Due the growing popularity of binary options, the question must be asked, is this form of trading currently legal in South Africa and how has this market developed in South Africa over the past few years.
Lets first look at what the definition is of a Binary Option is. A Binary Option can be defined as the investors right to receive a payout at some specific or agreed event (usually time) that takes place in the future. Please note, the investor is not under any obligation to trade or purchase the option, they are purely given the right to do so. Binary trading is still a pretty new form or trading, while compared to a general option, its usually determined by the outcome of an event.
How does this apply to South African traders?
A Binary option is interpreted as a “derivative instrument” which according to the Securities Services Act of 2004 (SSA), is included under its own definition of a “security”. In early 2007, The Bond Exchange of South Africa (BESA), partnered with a well known company in SA with a plan to develop a new platform capable of allowing investors to trade securities and assets on the JSE using the Binary Option principles discussed above. This platform came into effect in December of 2007 after it was given approval by the registrar of security services. It is only recently that the popularity of Binary Options in South Africa have started growing. The main reason being is that it gives investors a relatively short view of a specific trade, a fixed risk exposure i.e. an investor knows their risk and can never lose more then what they invest.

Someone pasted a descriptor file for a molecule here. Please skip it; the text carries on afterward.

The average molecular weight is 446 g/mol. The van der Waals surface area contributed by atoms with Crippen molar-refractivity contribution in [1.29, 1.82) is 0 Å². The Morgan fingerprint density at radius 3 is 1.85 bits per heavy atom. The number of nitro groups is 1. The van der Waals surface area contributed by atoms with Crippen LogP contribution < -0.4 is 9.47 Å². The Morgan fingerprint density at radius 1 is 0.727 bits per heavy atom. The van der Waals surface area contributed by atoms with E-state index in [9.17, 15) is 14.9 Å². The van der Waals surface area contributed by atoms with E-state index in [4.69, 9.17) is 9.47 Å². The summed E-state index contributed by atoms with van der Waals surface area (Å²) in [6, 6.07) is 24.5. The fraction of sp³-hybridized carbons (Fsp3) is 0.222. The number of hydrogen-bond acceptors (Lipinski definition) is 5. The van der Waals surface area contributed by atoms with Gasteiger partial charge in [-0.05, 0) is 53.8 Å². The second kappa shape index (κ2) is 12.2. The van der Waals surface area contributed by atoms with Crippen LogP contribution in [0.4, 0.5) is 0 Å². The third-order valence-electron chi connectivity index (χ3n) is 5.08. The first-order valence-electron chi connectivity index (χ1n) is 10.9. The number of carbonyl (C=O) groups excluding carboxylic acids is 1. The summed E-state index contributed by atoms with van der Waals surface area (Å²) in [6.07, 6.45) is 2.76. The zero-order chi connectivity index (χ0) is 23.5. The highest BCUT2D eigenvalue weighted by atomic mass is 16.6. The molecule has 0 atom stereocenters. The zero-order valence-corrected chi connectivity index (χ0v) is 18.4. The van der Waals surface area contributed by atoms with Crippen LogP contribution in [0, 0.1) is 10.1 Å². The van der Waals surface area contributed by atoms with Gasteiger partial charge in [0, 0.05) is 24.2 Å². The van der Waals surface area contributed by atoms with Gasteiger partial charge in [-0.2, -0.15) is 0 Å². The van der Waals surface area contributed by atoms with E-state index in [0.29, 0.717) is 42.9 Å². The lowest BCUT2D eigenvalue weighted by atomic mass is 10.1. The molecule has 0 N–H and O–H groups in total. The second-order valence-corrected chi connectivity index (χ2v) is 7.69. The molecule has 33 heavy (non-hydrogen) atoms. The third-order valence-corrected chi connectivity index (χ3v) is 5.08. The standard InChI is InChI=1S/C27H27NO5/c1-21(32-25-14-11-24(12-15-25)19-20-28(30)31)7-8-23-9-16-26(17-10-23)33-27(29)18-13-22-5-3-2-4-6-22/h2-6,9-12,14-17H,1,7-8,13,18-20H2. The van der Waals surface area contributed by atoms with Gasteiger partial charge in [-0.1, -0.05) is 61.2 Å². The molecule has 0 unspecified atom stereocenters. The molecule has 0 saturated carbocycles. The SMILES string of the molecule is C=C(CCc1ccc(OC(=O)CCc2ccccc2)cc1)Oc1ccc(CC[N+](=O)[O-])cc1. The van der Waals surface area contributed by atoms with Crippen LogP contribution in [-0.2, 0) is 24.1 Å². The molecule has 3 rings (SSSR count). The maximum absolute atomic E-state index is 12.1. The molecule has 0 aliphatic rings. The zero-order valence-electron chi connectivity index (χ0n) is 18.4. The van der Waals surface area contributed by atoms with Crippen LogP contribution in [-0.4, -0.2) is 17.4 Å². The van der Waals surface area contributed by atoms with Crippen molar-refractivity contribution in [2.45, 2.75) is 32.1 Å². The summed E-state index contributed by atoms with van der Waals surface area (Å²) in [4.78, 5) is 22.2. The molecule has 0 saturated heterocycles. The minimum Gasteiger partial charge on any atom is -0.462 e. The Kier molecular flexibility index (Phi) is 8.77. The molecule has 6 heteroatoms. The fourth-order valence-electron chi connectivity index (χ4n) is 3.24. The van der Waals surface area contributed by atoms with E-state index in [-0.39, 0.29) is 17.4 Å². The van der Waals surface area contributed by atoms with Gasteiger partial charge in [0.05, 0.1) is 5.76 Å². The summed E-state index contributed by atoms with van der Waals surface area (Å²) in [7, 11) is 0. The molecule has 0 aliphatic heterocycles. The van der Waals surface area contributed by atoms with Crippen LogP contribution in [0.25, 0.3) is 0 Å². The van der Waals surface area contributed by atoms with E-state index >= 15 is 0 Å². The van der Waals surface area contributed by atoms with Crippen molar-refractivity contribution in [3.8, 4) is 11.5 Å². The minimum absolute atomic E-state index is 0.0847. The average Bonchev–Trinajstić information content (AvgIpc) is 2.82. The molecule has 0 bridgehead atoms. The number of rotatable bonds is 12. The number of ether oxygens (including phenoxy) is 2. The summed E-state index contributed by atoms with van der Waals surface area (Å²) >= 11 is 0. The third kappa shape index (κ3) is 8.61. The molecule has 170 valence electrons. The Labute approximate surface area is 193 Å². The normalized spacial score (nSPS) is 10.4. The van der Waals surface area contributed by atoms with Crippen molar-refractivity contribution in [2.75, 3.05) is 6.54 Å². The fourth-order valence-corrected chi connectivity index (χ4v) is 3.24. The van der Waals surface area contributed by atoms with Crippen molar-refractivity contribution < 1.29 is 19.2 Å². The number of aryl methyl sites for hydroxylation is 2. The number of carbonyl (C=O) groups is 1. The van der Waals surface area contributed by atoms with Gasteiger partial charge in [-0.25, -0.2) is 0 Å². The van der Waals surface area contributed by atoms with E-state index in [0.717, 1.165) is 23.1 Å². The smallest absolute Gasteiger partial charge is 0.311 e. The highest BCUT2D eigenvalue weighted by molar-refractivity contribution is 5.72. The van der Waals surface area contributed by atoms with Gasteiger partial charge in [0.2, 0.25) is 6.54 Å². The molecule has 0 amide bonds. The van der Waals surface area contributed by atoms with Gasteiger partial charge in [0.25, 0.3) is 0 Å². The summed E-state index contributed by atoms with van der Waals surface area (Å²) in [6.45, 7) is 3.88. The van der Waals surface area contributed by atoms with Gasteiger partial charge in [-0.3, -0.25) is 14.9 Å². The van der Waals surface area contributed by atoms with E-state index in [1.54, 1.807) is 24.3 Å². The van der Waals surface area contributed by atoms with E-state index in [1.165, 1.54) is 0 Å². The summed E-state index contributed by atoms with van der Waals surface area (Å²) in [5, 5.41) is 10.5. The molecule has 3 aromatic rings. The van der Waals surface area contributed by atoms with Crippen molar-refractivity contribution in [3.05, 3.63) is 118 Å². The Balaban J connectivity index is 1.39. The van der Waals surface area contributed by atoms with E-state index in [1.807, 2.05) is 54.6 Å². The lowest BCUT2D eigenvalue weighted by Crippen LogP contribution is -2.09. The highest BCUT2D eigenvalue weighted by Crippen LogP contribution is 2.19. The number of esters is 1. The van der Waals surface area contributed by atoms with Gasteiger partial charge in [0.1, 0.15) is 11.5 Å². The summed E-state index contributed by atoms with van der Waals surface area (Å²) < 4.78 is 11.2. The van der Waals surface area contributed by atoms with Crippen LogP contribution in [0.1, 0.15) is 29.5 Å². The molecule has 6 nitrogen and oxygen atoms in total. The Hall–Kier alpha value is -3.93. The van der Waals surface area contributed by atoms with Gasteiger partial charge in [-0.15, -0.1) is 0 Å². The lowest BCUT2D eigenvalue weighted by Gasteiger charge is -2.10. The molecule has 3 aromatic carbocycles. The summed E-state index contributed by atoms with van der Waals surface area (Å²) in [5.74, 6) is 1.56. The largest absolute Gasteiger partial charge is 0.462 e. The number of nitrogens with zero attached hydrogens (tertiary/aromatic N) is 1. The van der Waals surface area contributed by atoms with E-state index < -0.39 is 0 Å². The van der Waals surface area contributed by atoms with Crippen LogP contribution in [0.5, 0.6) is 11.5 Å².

In some cases trading Binary options is often compared to gambling, or specifically Roulette as there are only two possible outcomes. A trader can only predict whether a specific asset will move UP or DOWN, similar to BLACK or RED when playing roulette. The type of investors this product attracts are usually the goal focused individuals (General traders, bankers and economists) and only recently in South Africa this is now available for the general retail market. This type of trading also attracts risk adverse investors who may want to hedge their positions on their other trades.
According to an article from the South African Financial Markets Journal (SAFMJ), “this market, in its current form, is not regulated by the Securities Services Act, is not currently regulated by the Financial Services Board and is certainly not regulated in any form or function by the JSE. It is a market that offers little, if any, investor protection”. “Why then do Binary Options exist? The answer is simple, a benign regulatory environment and a profitable business model for the issuers – usually at the expense of the investor.”
According to an article written by The Bond Exchange of South Africa (BESA), A binary option is defined as the right, but not the obligation, to receive a fixed pay-out at some agreed future time at a pre-specified price of the underlying instrument. It is a relatively new form of market in which event driven futures are traded where the instruments traded are determined by the outcome of a future event. These instruments can be interpreted
as “derivative instruments” which are included under the definition of “securities” in the Securities Services
Act, 2004 (SSA).